5. Furnace Exhaust Pipe

The furnace exhaust pipe is the final possible reason for the water on your floor. This part is also referred to as the flue pipe, and it is in charge of venting the gas exhaust from your furnace to the outdoors.

A high-efficiency furnace uses a white plastic (PVC) exhaust pipe, which could have cracked or become clogged. Under normal conditions, when your high-efficiency furnace releases exhaust gas, it also creates condensation. This moisture is usually released through the exhaust pipe, but a damaged exhaust pipe often results in water leakage.

Exhaust pipes also may not fit correctly, and sometimes, they are not placed in the appropriate upward position. Either of these situations can also explain the issue and are common with conventional furnaces.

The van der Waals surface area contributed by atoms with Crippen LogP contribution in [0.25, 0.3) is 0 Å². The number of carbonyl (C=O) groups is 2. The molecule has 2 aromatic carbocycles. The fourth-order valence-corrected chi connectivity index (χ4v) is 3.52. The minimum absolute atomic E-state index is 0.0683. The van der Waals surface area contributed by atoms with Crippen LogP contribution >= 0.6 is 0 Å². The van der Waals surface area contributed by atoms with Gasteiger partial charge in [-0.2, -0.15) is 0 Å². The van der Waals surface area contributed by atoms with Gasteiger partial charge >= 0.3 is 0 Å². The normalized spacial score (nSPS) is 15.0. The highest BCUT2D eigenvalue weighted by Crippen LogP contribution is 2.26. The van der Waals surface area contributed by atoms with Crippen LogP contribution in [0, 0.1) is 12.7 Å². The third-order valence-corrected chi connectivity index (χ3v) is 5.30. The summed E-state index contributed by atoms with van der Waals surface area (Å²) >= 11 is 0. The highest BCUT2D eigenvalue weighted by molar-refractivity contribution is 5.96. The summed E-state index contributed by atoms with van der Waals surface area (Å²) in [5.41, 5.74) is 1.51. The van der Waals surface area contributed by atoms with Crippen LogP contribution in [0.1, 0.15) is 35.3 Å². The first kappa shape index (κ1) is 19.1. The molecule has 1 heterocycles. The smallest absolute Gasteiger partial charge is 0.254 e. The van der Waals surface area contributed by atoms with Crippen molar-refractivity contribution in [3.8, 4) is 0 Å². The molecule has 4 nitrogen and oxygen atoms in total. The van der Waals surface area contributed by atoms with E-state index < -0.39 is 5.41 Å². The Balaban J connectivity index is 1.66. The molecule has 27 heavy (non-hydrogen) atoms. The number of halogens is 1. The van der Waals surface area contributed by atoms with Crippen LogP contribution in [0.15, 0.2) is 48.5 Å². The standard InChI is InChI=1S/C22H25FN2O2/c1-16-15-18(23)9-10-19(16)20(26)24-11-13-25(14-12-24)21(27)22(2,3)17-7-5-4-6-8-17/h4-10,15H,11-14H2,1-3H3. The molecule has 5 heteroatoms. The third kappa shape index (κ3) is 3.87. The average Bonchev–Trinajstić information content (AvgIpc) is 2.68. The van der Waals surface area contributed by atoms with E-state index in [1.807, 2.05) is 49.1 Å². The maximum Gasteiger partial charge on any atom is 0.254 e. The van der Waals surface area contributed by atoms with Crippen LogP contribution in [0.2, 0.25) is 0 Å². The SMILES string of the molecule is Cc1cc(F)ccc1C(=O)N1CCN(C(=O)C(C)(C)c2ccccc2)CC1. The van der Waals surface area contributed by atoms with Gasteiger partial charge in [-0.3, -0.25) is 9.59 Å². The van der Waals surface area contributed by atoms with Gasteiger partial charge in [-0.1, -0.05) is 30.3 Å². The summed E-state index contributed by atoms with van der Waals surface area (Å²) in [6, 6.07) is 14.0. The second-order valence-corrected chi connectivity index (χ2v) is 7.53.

Standard efficiency or conventional furnaces come with metal exhaust pipes and usually do not produce condensation or leak through a hole or crack. So, if you have a conventional furnace, the issue may be with the placement of the pipe, not the pipe itself.

If the culprit is your exhaust pipe, there could be other indications, such as condensation building up on a window or rust near the pipe. A professional can determine if this is the case and replace the part.

Rely on Us for Furnace Repair Services You Can Trust

Feel free to contact us at C & C Heating and Air Conditioning for more information on keeping your furnace in top condition. Based in Roseville, we provide furnace repair, maintenance, and installation to the Detroit metro area counties of Macomb, Oakland, Washtenaw, and Wayne. We also offer HVAC cleaning and replacement and AC services. We are here for all your HVAC needs.

company icon